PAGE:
Last week, Erdogan declared that Turkey would increase its minimum salary by 50% beginning next year, which will assist the most vulnerable Turks in coping with rising prices. But, according to economists, it will also feed inflation.
Erdogan also announced on Monday that the government would increase its match on private pension contributions from 25% to 30% and establish steps to protect exporters against currency instability.
The president’s strategy has yet to be sketched entirely out, and many are doubtful.
“The recent move is clearly very significant,” Goldman Sachs analysts wrote in a note Tuesday. “But, it is also worth noting that the Lira has only recovered the losses it made in the last two weeks, and the year-to-date depreciation is still very sizable.”
While the pound’s worst period was gone, with some retail depositor confidence restored, he predicted that “the pound will remain volatile and under pressure, until interest rates provide a reliable anchor against inflation.”
According to Brendan McKenna, a currency strategist at Wells Fargo in New York, much would rely on whether depositors feel the strategy can be enforced. “At the moment, Turkish institutions have a low level of trust, therefore employing lira depositors may be tough,” McKenna added.
If the new technique fails, the Treasury will have to develop a way to reimburse lira depositors. According to Wolfango Piccoli, co-president of the consultancy firm Teneo, the central bank is likely to print money, further depreciating the lira. And, if the new instrument succeeds in stabilizing the lira, the real exchange rate would rise, shattering the weak currency’s ostensibly competitiveness, which is critical to boosting Turkey’s exports, a foundation of the government’s new economic model, he said.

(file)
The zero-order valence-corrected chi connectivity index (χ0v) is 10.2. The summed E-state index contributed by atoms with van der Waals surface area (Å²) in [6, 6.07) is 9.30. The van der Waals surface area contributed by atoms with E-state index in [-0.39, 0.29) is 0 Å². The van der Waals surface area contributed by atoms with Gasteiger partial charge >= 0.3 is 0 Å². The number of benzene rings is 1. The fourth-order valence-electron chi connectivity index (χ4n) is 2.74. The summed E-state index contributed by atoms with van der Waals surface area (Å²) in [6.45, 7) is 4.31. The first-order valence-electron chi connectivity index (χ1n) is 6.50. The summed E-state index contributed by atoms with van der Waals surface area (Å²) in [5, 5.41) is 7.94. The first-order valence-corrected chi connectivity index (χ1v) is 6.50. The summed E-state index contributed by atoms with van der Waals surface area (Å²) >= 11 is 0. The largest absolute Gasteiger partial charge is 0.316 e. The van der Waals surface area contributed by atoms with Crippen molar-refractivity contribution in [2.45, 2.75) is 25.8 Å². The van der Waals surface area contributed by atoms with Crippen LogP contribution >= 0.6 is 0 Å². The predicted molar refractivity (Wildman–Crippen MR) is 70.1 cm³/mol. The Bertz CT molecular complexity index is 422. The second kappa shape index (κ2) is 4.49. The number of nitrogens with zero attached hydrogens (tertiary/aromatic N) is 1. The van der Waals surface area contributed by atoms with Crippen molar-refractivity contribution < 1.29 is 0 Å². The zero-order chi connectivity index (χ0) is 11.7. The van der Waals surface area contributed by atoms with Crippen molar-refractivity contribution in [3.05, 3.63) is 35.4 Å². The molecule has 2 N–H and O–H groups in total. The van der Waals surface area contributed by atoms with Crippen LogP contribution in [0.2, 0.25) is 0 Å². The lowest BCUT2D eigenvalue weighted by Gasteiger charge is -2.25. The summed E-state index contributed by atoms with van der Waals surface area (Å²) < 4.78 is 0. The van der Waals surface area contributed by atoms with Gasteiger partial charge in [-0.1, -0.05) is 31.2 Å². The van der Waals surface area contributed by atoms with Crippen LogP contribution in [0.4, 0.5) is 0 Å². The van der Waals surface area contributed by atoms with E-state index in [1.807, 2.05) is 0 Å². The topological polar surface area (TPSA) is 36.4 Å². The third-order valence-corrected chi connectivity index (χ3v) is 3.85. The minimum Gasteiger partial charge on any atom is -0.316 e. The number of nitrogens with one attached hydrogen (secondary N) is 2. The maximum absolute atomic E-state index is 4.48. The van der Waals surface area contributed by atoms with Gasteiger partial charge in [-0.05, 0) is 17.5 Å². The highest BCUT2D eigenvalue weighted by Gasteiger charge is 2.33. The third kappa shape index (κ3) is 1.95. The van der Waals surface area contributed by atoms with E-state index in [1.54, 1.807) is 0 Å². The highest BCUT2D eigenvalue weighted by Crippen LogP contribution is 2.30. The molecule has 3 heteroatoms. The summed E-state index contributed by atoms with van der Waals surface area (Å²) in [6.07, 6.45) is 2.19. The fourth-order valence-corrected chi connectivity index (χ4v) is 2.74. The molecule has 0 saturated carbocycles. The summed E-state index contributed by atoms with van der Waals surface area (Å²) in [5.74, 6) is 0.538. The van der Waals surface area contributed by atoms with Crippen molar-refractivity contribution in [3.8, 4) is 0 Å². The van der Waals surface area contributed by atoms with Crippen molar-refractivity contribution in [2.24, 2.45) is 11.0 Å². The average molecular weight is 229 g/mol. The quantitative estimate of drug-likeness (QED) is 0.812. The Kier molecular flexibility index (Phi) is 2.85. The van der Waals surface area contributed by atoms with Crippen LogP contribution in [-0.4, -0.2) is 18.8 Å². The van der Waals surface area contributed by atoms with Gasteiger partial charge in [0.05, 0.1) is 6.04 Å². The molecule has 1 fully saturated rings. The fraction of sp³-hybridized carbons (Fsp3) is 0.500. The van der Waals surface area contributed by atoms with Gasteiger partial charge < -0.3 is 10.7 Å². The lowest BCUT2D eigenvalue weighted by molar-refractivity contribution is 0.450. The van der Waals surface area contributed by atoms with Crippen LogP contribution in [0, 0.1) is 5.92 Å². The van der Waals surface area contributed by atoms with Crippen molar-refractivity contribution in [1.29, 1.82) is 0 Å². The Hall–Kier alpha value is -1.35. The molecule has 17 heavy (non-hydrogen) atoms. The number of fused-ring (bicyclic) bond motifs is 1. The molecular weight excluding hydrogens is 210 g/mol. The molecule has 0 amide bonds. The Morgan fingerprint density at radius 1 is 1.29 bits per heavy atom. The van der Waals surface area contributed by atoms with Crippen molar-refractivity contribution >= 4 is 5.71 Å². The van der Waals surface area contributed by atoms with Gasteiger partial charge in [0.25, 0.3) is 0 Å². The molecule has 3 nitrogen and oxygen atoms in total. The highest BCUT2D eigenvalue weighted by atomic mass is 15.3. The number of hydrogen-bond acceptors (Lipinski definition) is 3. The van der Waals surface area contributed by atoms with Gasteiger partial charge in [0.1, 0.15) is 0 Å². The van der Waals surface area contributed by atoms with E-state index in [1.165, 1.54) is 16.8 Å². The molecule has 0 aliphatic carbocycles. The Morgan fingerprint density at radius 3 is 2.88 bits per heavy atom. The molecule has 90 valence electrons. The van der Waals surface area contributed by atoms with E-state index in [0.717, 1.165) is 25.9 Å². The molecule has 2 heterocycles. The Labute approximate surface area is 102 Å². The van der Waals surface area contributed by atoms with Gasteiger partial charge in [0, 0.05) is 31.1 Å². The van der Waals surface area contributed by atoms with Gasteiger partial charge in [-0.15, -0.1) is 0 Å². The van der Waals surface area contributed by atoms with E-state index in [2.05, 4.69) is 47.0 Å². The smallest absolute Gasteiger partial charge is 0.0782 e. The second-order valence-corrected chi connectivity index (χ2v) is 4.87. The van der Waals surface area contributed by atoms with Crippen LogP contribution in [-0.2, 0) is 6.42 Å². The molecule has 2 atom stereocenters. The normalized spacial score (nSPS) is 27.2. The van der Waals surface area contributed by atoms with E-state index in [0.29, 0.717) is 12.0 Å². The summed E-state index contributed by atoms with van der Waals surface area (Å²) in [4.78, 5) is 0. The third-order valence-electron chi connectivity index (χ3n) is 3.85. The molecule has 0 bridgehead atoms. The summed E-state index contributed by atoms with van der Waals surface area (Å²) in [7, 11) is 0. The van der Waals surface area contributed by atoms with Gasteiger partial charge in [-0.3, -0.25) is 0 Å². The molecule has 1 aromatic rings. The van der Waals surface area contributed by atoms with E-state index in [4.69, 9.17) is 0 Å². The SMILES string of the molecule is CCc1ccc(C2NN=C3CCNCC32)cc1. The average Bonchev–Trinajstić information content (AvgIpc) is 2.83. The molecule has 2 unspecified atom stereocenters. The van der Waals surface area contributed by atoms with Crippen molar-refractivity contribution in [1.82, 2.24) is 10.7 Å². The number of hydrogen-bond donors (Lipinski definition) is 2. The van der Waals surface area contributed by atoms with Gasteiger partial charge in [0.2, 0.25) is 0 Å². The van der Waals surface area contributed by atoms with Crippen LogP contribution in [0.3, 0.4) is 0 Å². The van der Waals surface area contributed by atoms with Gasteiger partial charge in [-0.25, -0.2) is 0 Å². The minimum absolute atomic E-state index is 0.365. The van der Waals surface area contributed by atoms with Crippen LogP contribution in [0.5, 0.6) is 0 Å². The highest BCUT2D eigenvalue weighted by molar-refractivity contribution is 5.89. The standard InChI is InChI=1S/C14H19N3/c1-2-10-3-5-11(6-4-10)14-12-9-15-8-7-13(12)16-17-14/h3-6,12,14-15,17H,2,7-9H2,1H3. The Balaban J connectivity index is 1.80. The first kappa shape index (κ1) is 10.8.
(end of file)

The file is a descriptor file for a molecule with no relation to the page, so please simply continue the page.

The Turkish lira’s volatility could boost the price of bitcoin:
As Turkey’s economic woes worsen and the Turkish lira continues to fall, Bitcoin could be a viable option, providing a haven for the beleaguered country.
Bitcoin, the world’s largest cryptocurrency by total market capitalization, has been on an upward trend over the last 24 hours, displaying a daily profit ratio of roughly 4%.
The fact that US inflation recently hit a 30-year high, as well as news that China-based real estate company Evergrande recently defaulted on its $26.8 (US$19.2) billion debt, appears to be fueling the current instability. These events appear to have influenced the crypto market as well as the broader market structure, with the stock and commodities sectors suffering significant damage.
Turks, whose currency has lost 90% of its value since 2008, frequently convert the lira into dollars or gold. However, with Ankara attempting to make such operations more difficult and bitcoin prices surging this year, crypto trading has grown in prominence.
Independent crypto expert Michal van de Poppe said on Twitter that there was a reasonable probability that Bitcoin’s continuing price correction has finally come to an end and that the Turkish lira’s recent 40% price spike against the US dollar will offer a much-needed boost to the crypto economy.